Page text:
How Travel Can Change the World
One Journey at a Time
With ecotourism and ethical travel on the rise, and more awareness in general about responsible travel, traveling can sometimes seem like a landmine, with too many possibilities of doing something wrong. How do you know what to do? How can you find out more? What if you make a mistake? If you have to pay such attention, it’s like extra homework—that isn’t fun! Is it even worth going?
The answer is YES — combining ethical travel and pleasure is doable—and definitely worth doing. Not only for social and planetary good, but also because it’s an authentic way of traveling and practices ethnorelativism and global awareness—something international educators not only promote, but spend their lives doing.
Here at Transitions Abroad, Jeff Greenwald
has included a definition of ethical travel in his article Ethical
Travel: Voting with Our Wings:
"Ethical travel is a more recent concept, and a more demanding one. It fulfills both individual and collective ideals. A traveler can experience environmental beauty and cultural immersion while actually contributing to the well-being of the host country."
Whether it is learning about the practices of training elephants (captured from the wild, tortured to become working animals, abused, and given horrific living conditions) and choosing to not interact with elephant tourism, paying a fair price for goods and services, learning about and respecting the culture, eating locally, or supporting local vendors, ethical travel is the epitome of ethnorelativism and global awareness…and it is definitely pleasurable.
When you combine the two—ethical travel and pleasure—you end up having a better time than you ever thought you would. Why? Because you end up interacting more with locals, making an impact on their lives and environment, and truly creating a difference.
Any travel you do can be done ethically! Love food? Fashion? Animals? Surfing? Volunteering? Hiking? Music? Shopping? Beaches? All of these travel passions of ours can be enhanced by traveling ethically—by paying attention to the people, culture, and land wherever you are in the world.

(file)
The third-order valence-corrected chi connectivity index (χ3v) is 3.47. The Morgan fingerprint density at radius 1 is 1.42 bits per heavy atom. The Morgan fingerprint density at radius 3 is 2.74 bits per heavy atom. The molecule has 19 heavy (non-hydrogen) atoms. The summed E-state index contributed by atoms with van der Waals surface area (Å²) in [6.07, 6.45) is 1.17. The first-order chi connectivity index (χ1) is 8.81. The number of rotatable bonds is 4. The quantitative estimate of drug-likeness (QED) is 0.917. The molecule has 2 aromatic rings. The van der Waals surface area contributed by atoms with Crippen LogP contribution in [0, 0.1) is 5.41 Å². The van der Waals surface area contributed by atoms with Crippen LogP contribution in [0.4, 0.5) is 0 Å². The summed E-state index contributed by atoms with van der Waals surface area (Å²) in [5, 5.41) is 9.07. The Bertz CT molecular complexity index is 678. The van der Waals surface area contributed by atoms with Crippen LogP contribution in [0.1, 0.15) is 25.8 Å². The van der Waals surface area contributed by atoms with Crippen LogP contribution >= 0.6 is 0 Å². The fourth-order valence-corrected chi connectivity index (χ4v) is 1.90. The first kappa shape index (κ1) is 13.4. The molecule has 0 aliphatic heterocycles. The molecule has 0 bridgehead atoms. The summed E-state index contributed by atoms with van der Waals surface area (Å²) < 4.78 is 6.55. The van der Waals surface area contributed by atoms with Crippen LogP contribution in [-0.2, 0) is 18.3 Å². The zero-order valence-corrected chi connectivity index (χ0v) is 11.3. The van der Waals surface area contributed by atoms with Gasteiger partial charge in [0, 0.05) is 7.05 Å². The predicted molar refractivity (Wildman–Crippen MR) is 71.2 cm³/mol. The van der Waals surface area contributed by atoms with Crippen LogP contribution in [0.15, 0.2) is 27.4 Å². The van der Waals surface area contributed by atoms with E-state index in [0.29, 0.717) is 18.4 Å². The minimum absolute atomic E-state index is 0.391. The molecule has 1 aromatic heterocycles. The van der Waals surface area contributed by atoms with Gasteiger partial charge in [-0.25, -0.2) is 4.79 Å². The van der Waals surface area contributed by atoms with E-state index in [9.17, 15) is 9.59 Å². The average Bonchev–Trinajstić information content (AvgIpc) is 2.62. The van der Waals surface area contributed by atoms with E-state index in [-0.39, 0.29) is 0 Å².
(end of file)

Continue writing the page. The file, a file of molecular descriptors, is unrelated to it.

I could go on all day about how important this is—but I decided to ask experts—all travel writers who are committed to ethical travel —and whose articles, photos, and joy in travel all showcase the alignment of ethics and pleasure.
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Hal Brindley, of TravelForWildlife, notes:
Holding high ethical standards and having fun on your travels are definitely not mutually exclusive. In fact we find quite the opposite to be true. Once you open your mind to the impacts of your travels, you realize that you're not having fun when you know that something you're doing has a negative effect, and that you have so much more fun when your activities and choices are having a positive effect!
Everybody loves to be close to wildlife and they get a personal thrill from the experience, but there is clearly a right way and a wrong way to do it. We ask ourselves a few simple questions, like "Is the animal doing this by its own choice or is it being coerced by humans? How is this activity helping conserve the species? Am I doing this for my own entertainment or to help this animal?"
When I wind up in a huge resort that may look beautiful but has clearly wasted huge areas of natural habitat, I never enjoy myself. But when I find myself in a small, carefully managed eco-lodge that works with the environment and wildlife, I invariably have a wonderful time. Likewise when my activities actually benefit the local wildlife, they are far more fun and satisfying. For example I just joined a "conservation vacation" with SEE Turtles in Costa Rica, and the fact that I got to participate in a meaningful way with mangrove reforestation, dolphin research, and sea turtle conservation, made the trip twice as fun as if I had just wandered through those areas as a tourist. How many people get to say they were slapped in the face by a sea turtle on their travels? But that's exactly what happened to me as we were turning over an adult female green turtle to take her measurements and information when we participated in scientific field research in the Golfo Dulce. And I love every second of it!
| Turtle in Costa Rica. Photo courtesy and ©Hal Brindley.
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Diana Edelman, of DTravelsRound, notes:
Traveling to Thailand and spending a week volunteering at Elephant Nature Park was one of the most memorable (and life-changing) experiences of my life. The park, along with the foundation which runs it—Save Elephant—is a glowing example of responsible tourism. Here, it is about learning about the elephants who call ENP home and their rescues from the tourism industry, street begging and more, and how to appreciate them from a distance versus riding them or watching them perform. I now work for Save Elephant Foundation and can easily say that in the two years I have been here, I have learned so much about elephant tourism and spoken with so many people who tell me they would much rather visit places like ENP where the elephants get to roam free and no bull hooks are used, than sit on a bench on their back or watch them paint or kick soccer balls. I have seen, first hand, the results of unethical elephant tourism, and it breaks my heart. Fortunately, more and more outfits are beginning to take a cue from ENP and move towards responsible elephant tourism versus exploitive.